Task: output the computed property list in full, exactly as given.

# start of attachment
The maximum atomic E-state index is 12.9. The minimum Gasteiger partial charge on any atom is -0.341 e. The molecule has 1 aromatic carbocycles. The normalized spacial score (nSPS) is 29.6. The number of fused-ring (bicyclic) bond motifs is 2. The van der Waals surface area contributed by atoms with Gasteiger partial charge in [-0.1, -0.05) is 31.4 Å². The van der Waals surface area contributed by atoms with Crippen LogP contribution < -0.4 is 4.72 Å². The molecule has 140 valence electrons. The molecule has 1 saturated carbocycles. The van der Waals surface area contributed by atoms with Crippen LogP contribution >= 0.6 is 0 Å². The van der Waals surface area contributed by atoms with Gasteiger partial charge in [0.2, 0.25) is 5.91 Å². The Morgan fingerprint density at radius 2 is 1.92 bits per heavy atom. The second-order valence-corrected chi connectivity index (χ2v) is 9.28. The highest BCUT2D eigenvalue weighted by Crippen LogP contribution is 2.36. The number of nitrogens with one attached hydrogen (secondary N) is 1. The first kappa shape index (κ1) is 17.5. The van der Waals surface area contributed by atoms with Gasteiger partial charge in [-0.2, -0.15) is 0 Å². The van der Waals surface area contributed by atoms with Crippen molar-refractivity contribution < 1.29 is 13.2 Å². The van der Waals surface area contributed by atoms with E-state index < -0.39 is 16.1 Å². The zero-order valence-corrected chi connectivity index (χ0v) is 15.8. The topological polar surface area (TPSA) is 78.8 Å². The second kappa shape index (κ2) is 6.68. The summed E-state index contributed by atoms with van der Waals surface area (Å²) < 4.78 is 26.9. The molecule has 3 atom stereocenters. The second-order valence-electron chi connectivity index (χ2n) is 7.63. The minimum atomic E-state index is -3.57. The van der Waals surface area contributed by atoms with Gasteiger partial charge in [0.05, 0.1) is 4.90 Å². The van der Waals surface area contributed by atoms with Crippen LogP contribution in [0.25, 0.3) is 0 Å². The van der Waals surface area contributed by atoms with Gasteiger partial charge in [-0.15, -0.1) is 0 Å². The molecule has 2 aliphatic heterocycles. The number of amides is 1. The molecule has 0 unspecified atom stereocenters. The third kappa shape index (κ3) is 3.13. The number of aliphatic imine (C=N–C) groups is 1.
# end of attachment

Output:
The maximum atomic E-state index is 12.9. The minimum Gasteiger partial charge on any atom is -0.341 e. The molecule has 1 aromatic carbocycles. The normalized spacial score (nSPS) is 29.6. The number of fused-ring (bicyclic) bond motifs is 2. The van der Waals surface area contributed by atoms with Gasteiger partial charge in [-0.1, -0.05) is 31.4 Å². The van der Waals surface area contributed by atoms with Crippen LogP contribution < -0.4 is 4.72 Å². The molecule has 140 valence electrons. The molecule has 1 saturated carbocycles. The van der Waals surface area contributed by atoms with Crippen LogP contribution >= 0.6 is 0 Å². The van der Waals surface area contributed by atoms with Gasteiger partial charge in [0.2, 0.25) is 5.91 Å². The Morgan fingerprint density at radius 2 is 1.92 bits per heavy atom. The second-order valence-corrected chi connectivity index (χ2v) is 9.28. The highest BCUT2D eigenvalue weighted by Crippen LogP contribution is 2.36. The number of nitrogens with one attached hydrogen (secondary N) is 1. The first kappa shape index (κ1) is 17.5. The van der Waals surface area contributed by atoms with Gasteiger partial charge in [-0.2, -0.15) is 0 Å². The van der Waals surface area contributed by atoms with Crippen molar-refractivity contribution < 1.29 is 13.2 Å². The van der Waals surface area contributed by atoms with E-state index < -0.39 is 16.1 Å². The zero-order valence-corrected chi connectivity index (χ0v) is 15.8. The topological polar surface area (TPSA) is 78.8 Å². The second kappa shape index (κ2) is 6.68. The summed E-state index contributed by atoms with van der Waals surface area (Å²) < 4.78 is 26.9. The molecule has 3 atom stereocenters. The second-order valence-electron chi connectivity index (χ2n) is 7.63. The minimum atomic E-state index is -3.57. The van der Waals surface area contributed by atoms with Gasteiger partial charge in [0.05, 0.1) is 4.90 Å². The van der Waals surface area contributed by atoms with Crippen LogP contribution in [0.25, 0.3) is 0 Å². The van der Waals surface area contributed by atoms with Gasteiger partial charge in [-0.15, -0.1) is 0 Å². The molecule has 2 aliphatic heterocycles. The number of amides is 1. The molecule has 0 unspecified atom stereocenters. The third kappa shape index (κ3) is 3.13. The number of aliphatic imine (C=N–C) groups is 1.